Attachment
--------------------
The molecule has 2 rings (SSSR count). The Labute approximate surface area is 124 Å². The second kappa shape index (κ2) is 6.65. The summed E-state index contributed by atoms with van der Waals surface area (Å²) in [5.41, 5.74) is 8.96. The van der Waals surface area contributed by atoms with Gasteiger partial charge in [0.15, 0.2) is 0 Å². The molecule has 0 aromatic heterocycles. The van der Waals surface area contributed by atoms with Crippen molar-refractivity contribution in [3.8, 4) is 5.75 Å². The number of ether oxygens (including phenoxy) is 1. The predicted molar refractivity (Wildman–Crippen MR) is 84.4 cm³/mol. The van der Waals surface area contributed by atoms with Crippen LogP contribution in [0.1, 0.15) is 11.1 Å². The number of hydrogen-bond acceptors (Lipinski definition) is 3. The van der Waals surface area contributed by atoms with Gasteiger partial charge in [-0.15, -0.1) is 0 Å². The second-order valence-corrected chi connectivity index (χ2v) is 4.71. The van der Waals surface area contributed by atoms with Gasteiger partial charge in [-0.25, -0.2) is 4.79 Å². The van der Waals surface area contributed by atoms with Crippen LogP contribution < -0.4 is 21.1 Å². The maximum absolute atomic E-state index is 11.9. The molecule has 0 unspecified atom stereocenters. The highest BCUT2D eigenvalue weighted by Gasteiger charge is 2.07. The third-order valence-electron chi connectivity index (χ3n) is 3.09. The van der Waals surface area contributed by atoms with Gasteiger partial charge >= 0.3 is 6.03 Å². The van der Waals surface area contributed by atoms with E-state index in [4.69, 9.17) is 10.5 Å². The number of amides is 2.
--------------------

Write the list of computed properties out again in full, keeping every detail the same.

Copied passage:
The molecule has 2 rings (SSSR count). The Labute approximate surface area is 124 Å². The second kappa shape index (κ2) is 6.65. The summed E-state index contributed by atoms with van der Waals surface area (Å²) in [5.41, 5.74) is 8.96. The van der Waals surface area contributed by atoms with Gasteiger partial charge in [0.15, 0.2) is 0 Å². The molecule has 0 aromatic heterocycles. The van der Waals surface area contributed by atoms with Crippen molar-refractivity contribution in [3.8, 4) is 5.75 Å². The number of ether oxygens (including phenoxy) is 1. The predicted molar refractivity (Wildman–Crippen MR) is 84.4 cm³/mol. The van der Waals surface area contributed by atoms with Crippen LogP contribution in [0.1, 0.15) is 11.1 Å². The number of hydrogen-bond acceptors (Lipinski definition) is 3. The van der Waals surface area contributed by atoms with Gasteiger partial charge in [-0.15, -0.1) is 0 Å². The second-order valence-corrected chi connectivity index (χ2v) is 4.71. The van der Waals surface area contributed by atoms with Gasteiger partial charge in [-0.25, -0.2) is 4.79 Å². The van der Waals surface area contributed by atoms with Crippen LogP contribution < -0.4 is 21.1 Å². The maximum absolute atomic E-state index is 11.9. The molecule has 0 unspecified atom stereocenters. The highest BCUT2D eigenvalue weighted by Gasteiger charge is 2.07. The third-order valence-electron chi connectivity index (χ3n) is 3.09. The van der Waals surface area contributed by atoms with Gasteiger partial charge >= 0.3 is 6.03 Å². The van der Waals surface area contributed by atoms with E-state index in [4.69, 9.17) is 10.5 Å². The number of amides is 2.